June 20, 2017
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EVAS FORWARD IDE: Updated instructions for EVAR device confer improved outcomes

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Patients with abdominal aortic aneurysms treated with a sealing system for endovascular aneurysm repair with updated instructions for use had improved outcomes, according to 2-year results presented at the Society for Vascular Surgery Vascular Annual Meeting.

“The overall 2-year results for [endovascular aneurysm sealing system] with Nellix are very encouraging,” Jeffrey P. Carpenter, MD, professor and chairman in the department of surgery at Cooper Medical School of Rowan University in Camden, New Jersey, said in a press release. “In particular, the refined [instructions for use appear] to offer excellent patient outcomes, and we look forward to validating these results in the upcoming prospective confirmatory study.”

One-year results of the sealing system (Nellix endovascular aneurysm sealing system, Endologix) were previously reported. At 1 year, patients in the pivotal trial had minimal AAAs (1.3%), major adverse events (6.7%), all endoleaks (3.1%) and no migration, with a 94% treatment success rate.

Jeffrey Carpenter
Jeffrey P. Carpenter

Imaging at 2 years showed device migration, leading to instructions for use revisions, according to an abstract.

In the EVAS FORWARD IDE trial, researchers assessed data from 333 patients with the application of updated instructions for use. Patients were from three separate groups: roll-in cohort (n = 29), pivotal cohort (n = 150) and continued access trial (n = 154).

At 2 years, most patients had freedom from type II endoleak (97%) and rupture (99%). Patients were also free from CV mortality (98.8%) and all-cause mortality (94%).

“Low all-cause mortality rates, including [CV] mortality could represent a major benefit for AAA patients and warrants further investigation,” Carpenter said in the presentation.

In root cause analysis, researchers analyzed data for the signal of sac enlargement and device migration. Results of the analysis were used to prepare refined indications for the device. The risks for type IA endoleak, migration and aneurysm enlargement were decreased by adjusting the parameters of patients eligible to receive the device, including aortic proximal neck diameter from 18 mm to 32 mm to 18 mm to 28 mm. Aortic neck diameter change (from ≤ 20% to ≤ 10%), distal seal zone (9 mm to 20 mm; ≥ 10 mm length) and the ratio of aortic aneurysm diameter to aortic blood lumen diameter (< 1.4 ratio) were also updated.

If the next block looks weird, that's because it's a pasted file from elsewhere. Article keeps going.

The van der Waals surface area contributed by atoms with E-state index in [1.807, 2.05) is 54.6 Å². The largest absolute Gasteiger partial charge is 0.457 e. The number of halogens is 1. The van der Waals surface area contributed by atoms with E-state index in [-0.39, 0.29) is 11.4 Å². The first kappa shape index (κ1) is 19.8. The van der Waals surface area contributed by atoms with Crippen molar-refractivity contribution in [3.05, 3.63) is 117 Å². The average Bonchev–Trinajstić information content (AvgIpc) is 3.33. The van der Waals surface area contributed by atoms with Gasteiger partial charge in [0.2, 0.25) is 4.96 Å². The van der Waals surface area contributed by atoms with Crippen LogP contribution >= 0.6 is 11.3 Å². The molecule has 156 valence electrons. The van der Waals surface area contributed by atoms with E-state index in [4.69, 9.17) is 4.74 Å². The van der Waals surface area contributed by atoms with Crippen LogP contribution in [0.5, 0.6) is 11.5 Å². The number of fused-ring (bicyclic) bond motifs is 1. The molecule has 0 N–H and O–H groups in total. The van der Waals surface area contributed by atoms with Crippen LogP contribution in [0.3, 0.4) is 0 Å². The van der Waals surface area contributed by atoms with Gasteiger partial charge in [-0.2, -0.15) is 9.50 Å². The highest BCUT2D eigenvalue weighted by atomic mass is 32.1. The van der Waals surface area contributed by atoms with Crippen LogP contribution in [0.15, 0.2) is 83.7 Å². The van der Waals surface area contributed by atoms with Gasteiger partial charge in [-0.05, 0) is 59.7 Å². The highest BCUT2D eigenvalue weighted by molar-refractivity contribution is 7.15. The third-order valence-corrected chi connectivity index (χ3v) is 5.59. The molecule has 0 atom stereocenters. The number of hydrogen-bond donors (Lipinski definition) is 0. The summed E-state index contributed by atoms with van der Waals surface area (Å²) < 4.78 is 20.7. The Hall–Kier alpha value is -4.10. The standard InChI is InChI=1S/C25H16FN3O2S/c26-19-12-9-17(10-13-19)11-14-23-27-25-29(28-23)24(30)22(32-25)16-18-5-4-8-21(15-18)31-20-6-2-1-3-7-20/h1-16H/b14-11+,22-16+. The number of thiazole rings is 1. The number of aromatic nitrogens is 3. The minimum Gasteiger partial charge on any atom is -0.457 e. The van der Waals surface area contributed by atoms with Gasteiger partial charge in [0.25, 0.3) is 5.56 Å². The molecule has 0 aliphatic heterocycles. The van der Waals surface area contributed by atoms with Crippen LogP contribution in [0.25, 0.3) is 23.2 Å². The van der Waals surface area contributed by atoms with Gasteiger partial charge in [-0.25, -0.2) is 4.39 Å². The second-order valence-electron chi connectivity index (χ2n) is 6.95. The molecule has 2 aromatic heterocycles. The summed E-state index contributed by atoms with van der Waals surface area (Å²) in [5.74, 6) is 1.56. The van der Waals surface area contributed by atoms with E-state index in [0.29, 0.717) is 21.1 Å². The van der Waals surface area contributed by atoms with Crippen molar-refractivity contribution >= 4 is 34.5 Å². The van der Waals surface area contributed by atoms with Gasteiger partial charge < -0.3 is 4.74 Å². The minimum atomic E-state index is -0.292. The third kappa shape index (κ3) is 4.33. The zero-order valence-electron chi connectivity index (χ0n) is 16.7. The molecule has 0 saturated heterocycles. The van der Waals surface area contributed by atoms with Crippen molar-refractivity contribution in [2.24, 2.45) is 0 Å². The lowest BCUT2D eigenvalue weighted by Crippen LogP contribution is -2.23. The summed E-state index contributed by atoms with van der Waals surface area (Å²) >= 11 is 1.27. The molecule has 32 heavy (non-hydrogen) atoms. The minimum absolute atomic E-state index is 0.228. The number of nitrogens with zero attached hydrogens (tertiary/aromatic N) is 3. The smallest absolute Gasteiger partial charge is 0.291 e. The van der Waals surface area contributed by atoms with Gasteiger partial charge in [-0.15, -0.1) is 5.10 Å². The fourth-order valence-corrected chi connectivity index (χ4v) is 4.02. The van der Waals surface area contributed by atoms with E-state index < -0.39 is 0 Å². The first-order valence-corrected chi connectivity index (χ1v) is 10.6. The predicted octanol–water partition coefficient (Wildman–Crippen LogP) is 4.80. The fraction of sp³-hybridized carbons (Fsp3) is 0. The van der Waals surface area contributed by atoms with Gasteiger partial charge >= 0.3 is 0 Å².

Once the instructions for use were updated, researchers compared patients whose device was implanted using the revised instructions vs. the original instructions. At 2 years, freedom from type IA endoleak was numerically higher in the revised-instructions group (99%) compared with the original-instructions group (96.6%). Compared with the original-instructions group, the revised-instructions group had greater freedom from migration (97.7% vs. 93.2%; P = .0125) and from sac growth (98.1% vs. 93.5%).

Patients in the revised-instructions group had a higher rate of freedom from the composite of migration, type IA endoleak or sac growth (95.9%) compared with the original-instructions group (85.1%; P = .0017), comparable to results seen in the EVAS FORWARD Global Registry.

“Using detailed imaging and statistical analysis, we have been able to understand risk factors for adverse events specific to [endovascular aneurysm sealing system] and define those patients best suited for Nellix,” Carpenter and colleagues wrote in the abstract. – by Darlene Dobkowski

Reference:

Carpenter JP, et al. Plenary Session 8: Late Breaking Clinical Trials. Presented at: Society for Vascular Surgery Vascular Annual Meeting; May 31-June 3, 2017; San Diego.

Disclosure: The study was sponsored by Endologix. Carpenter reports consulting for Endologix.